The Slovak economy is experiencing a robust, broad-based expansion that is boosting living standards and promoting convergence with higher-income countries. Policies should now aim to sustain this expansion, prepare people for the future of work and ensure that the benefits of strong growth are shared amongst all Slovaks, according to a new report from the OECD.
The latest OECD Economic Survey of the Slovak Republic looks at the factors behind the country’s economic performance, as well as the policies to maintain sound public finances, improve efficiency in the public sector and promote better education and up-skilling across the workforce. The Survey projects growth of 4.3% this year and 3.6% in 2020, and lays out an agenda for making the economy more innovative and more inclusive.
The Survey, presented in Bratislava by OECD Secretary-General Angel Gurría and Slovak Republic Prime Minister Peter Pellegrini, highlights the importance of policies to enhance the social integration of Roma and maximise the benefits from Slovakia’s integration in global value chains.
“The Slovak economy continues to record remarkable performance, with sustained growth promoting strong employment, solid public finances and a healthy financial system,” Mr Gurría said. “Living standards are gradually catching up with the higher-income OECD countries and nearly all indicators of well-being have been improving for the past 10 years. To sustain economic and social progress going forward, Slovakia needs to ensure this growth is more inclusive, move towards more sophisticated and innovative production and ensure that everyone has the skills and training for the jobs of tomorrow.”
The Survey shows how Slovakia’s manufacturing economy is narrowly specialised around downstream activities, notably in the automotive industry, with low levels of domestic value-added and few spillover effects from Foreign Direct Investment for small and medium-sized enterprises or domestically-owned firms. Employment is vulnerable to automation and the workforce is not sufficiently prepared for the digital transition.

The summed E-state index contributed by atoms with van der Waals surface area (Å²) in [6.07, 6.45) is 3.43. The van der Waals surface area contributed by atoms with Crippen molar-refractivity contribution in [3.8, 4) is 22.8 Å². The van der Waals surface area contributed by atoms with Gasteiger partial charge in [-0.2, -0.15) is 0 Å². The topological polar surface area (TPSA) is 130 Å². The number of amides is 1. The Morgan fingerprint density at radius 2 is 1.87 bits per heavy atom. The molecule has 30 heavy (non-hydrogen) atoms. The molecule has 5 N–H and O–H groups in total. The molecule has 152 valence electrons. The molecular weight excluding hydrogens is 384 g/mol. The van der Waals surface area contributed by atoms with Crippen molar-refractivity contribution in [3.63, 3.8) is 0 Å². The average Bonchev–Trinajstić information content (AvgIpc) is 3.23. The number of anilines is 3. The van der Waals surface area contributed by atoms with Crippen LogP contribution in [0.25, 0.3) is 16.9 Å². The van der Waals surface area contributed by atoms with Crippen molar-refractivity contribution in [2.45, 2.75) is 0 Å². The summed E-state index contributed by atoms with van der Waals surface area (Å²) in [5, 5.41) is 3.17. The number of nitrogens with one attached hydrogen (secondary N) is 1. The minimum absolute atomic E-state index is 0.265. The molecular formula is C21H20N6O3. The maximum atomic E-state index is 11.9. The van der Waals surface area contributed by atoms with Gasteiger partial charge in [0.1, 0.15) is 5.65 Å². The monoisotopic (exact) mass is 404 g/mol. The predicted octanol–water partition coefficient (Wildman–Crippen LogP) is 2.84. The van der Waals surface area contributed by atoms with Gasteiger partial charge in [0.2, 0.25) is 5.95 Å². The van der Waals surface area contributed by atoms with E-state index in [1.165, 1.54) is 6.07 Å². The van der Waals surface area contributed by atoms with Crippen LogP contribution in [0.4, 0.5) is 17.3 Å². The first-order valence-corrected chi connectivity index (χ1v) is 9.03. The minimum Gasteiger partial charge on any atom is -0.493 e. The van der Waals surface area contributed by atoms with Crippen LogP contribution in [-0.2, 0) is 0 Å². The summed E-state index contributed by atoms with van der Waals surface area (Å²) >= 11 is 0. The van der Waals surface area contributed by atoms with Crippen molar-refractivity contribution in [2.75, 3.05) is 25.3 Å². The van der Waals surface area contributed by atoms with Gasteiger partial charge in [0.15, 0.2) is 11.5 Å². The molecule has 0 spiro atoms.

To ensure that Slovakia moves up the global value chain, the Survey highlights the need to improve educational outcomes, foster entrepreneurship and boost innovation, notably by strengthening the capacity to adopt new technologies. Facilitating immigration of skilled workers and improving the business environment, through reforms to restrictive licensing regulations and lengthy insolvency processes, is also required, the Survey said.
With the old-age dependency ratio set to rise steeply in the longer term, fiscal pressure will intensify. This makes it crucial to fully implement the 2012-13 pension reform, including the link of the retirement age to life expectancy.
As part of efforts to ensure everyone has opportunities to benefit equally from economic growth, the Survey points out the need to combat the exclusion facing Roma populations across Slovakia. Better economic and social integration of the Roma would not only reduce poverty rates and improve opportunities for these communities, but would also boost GDP and tax revenues, according to the Survey.
The education system can be made more inclusive, through expansion of high-quality early education, the employment of more Roma-speaking teaching assistants and greater Slovak language support for Roma children. Scaling-up successful EU-funded pilot programmes, such as community centres and health mediators, can boost participation and inclusion.
Strengthening the role of the Plenipotentiary for the Romani Community within the government could also lead to better policy coordination and drive efforts to better involve the Roma in dialogue and cooperation between their communities and public institutions, the Survey said.
Sweden: Invest in skills and the digital economy to bolster the recovery from COVID-19
Sweden’s economy is on the road to recovery from the shock of the COVID-19 crisis, yet risks remain. Moving ahead with a labour reform to facilitate adaptation in a fast-changing economic environment, and investing in digital skills and infrastructure, will be crucial to revive employment and build a sustainable recovery, according to the latest OECD Economic Survey of Sweden.
The pandemic triggered a severe recession in Sweden, despite mild distancing measures and swift government action to protect people and businesses. GDP fell by less than in many other European economies in 2020, thanks to reinforced short-time work, compensation to firms for lost revenue and measures to prop up the financial system, but unemployment still rose sharply. Solid public finances provided room for further stimulus in 2021 to buttress the recovery.
The Survey recommends maintaining targeted support to people and firms until the pandemic subsides, then focusing on strengthening vocational training and skills and increasing investment in areas like high-speed internet and low-carbon transport. Addressing regional inequality, which is low but rising, should also be a priority as the recovery takes hold.